The Salvation Army contributed to the casualties in the deadly 2013 collapse that crushed its Center City thrift store by failing to consider its customers' safety, an expert in retail store management testified Tuesday.

"They should have been protected before the first brick was taken off that building. That's standard practice," said Alex J. Balian, referring to a vacant four-story building undergoing demolition that collapsed and destroyed the Salvation Army thrift store at 22nd and Market Streets.

The June 5, 2013, disaster killed six people and injured 13, one of whom died 23 days later.

Balian, who owns a Los Angeles-area consulting firm specializing in retail management and store safety, was testifying for plaintiffs in the Philadelphia Common Pleas Court trial of lawsuits filed on behalf of those killed and injured.

Balian, who owned and operated supermarkets for more than 25 years, told the jury that Maj. John Cranford, the ranking Salvation Army officer in charge of the Philadelphia-area thrift stores, failed in his duty to investigate danger warnings from the owner of the building undergoing demolition, New York real estate speculator Richard Basciano and his STB Investments Corp.

Balian said Cranford was among the charity officers copied on emailed warnings from STB's property manager, Thomas Simmonds. Cranford, however, never created a team of aides and thrift store employees to investigate the demolition and whether the store's workers and customers were safe, Balian said.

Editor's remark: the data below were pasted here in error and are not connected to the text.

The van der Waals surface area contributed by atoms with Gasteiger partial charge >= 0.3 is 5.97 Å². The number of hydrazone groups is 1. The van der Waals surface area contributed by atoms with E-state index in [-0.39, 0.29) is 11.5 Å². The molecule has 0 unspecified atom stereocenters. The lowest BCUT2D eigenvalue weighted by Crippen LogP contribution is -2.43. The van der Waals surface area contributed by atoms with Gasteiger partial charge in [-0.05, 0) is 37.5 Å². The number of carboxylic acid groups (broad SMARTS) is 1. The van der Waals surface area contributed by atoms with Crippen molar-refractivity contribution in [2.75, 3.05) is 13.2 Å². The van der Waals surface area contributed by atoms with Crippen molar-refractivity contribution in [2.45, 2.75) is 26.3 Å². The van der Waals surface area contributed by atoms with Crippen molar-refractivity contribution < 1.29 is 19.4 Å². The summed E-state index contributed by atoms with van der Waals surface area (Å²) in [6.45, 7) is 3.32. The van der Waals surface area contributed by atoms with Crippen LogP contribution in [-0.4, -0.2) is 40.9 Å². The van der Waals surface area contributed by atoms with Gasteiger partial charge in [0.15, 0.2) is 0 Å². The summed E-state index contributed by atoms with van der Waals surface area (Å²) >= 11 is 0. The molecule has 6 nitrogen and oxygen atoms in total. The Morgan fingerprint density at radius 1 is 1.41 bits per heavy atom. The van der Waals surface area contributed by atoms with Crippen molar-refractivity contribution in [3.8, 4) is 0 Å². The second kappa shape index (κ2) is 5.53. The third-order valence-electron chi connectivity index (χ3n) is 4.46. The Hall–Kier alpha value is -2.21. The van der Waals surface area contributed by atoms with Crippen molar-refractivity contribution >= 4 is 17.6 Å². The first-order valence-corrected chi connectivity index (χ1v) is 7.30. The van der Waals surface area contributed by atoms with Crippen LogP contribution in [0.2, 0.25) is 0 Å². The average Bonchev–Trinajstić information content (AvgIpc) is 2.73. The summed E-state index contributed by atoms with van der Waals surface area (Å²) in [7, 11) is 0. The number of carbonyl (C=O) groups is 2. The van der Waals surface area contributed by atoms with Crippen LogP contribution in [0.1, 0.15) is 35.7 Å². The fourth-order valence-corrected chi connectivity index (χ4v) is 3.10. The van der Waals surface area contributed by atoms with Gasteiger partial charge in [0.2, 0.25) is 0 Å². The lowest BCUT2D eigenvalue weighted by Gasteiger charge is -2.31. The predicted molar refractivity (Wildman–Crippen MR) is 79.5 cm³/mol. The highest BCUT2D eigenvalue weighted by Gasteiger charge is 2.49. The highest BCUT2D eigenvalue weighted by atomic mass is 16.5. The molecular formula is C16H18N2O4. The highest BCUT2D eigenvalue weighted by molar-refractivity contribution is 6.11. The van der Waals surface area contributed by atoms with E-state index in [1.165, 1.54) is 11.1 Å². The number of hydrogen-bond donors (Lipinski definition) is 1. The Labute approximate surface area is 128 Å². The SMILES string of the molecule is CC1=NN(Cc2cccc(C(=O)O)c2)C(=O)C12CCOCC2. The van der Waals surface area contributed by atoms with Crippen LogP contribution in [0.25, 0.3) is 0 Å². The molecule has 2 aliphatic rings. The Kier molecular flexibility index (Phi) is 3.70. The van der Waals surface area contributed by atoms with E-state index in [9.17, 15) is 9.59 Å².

On June 4, 2013 - a day before the collapse - the Salvation Army's store district manager, Ralph Pomponi, visited the store to change a cash register. According to trial testimony, store manager Margarita Agosto told him of debris falling from the demolition site and her fear that the ceiling might fall in.

Balian said that Pomponi - who was briefed on May 22, 2013, in a staff meeting run by Cranford that roof and sidewalk scaffolding was supposed to be installed around the store before demolition - could see there was no protection and demolition was progressing.

Balian said the store should have been closed immediately: "They should have kept them [customers] out of the store. You don't want them coming anywhere near that store when this is going on. . . . The biggest thing is, there was no protection."

Salvation Army lawyer John J. Snyder vigorously challenged Balian's expertise, saying it was based on "commonsense" personal opinion, not widely accepted retail-industry standards.

Snyder has argued that Simmonds' warnings of an impending collapse were "puffing" to gain leverage in his talks to the Salvation Army to expedite demolition.

Balian did not disagree. But he said Salvation Army officials had no way to evaluate Simmonds' words because they never investigated what was happening next door to their Center City property.

"I can't tell you what those words mean either," Balian added. "It's up to them [Salvation Army officials] to figure out what that means."

Salvation Army officials at the charity's West Nyack, N.Y., headquarters testified earlier that they did not believe Simmonds' warnings and contended that Simmonds promised in a May 10, 2013, conference call not to demolish the vacant Hoagie City building until lawyers for both sides worked out an agreement protecting their interests.

The demolition never stopped, however, and the purported agreement to halt demolition was not memorialized in any Salvation Army or STB correspondence.

Agosto and the store's assistant manager have testified that they were never told about the danger warnings and did not know they had authority to close the store. Another Salvation Army employee in Philadelphia described a rigid chain of command that discouraged employees from relaying concerns to anyone above an immediate supervisor.

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